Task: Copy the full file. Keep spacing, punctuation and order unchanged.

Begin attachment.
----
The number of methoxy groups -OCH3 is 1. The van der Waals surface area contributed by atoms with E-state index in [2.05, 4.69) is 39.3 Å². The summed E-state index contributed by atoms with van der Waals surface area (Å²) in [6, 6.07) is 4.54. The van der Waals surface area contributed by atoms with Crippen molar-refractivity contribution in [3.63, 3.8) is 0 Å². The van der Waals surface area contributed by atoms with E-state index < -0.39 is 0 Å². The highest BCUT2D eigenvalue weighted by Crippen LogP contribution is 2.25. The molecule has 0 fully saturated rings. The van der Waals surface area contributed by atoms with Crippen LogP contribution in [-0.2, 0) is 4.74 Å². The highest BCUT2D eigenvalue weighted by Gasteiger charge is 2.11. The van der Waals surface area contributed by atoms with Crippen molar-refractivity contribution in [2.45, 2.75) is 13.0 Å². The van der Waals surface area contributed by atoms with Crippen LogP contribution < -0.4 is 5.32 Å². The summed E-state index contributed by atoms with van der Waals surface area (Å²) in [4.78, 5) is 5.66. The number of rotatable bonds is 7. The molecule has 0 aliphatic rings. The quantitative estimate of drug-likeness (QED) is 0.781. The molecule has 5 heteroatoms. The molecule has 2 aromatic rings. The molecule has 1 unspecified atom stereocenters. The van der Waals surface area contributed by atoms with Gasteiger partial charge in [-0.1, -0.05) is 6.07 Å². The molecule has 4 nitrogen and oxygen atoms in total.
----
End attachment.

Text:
The number of methoxy groups -OCH3 is 1. The van der Waals surface area contributed by atoms with E-state index in [2.05, 4.69) is 39.3 Å². The summed E-state index contributed by atoms with van der Waals surface area (Å²) in [6, 6.07) is 4.54. The van der Waals surface area contributed by atoms with Crippen molar-refractivity contribution in [3.63, 3.8) is 0 Å². The van der Waals surface area contributed by atoms with E-state index < -0.39 is 0 Å². The highest BCUT2D eigenvalue weighted by Crippen LogP contribution is 2.25. The molecule has 0 fully saturated rings. The van der Waals surface area contributed by atoms with Crippen LogP contribution in [-0.2, 0) is 4.74 Å². The highest BCUT2D eigenvalue weighted by Gasteiger charge is 2.11. The van der Waals surface area contributed by atoms with Crippen molar-refractivity contribution in [2.45, 2.75) is 13.0 Å². The van der Waals surface area contributed by atoms with Crippen LogP contribution < -0.4 is 5.32 Å². The summed E-state index contributed by atoms with van der Waals surface area (Å²) in [4.78, 5) is 5.66. The number of rotatable bonds is 7. The molecule has 0 aliphatic rings. The quantitative estimate of drug-likeness (QED) is 0.781. The molecule has 5 heteroatoms. The molecule has 2 aromatic rings. The molecule has 1 unspecified atom stereocenters. The van der Waals surface area contributed by atoms with Gasteiger partial charge in [-0.1, -0.05) is 6.07 Å². The molecule has 4 nitrogen and oxygen atoms in total.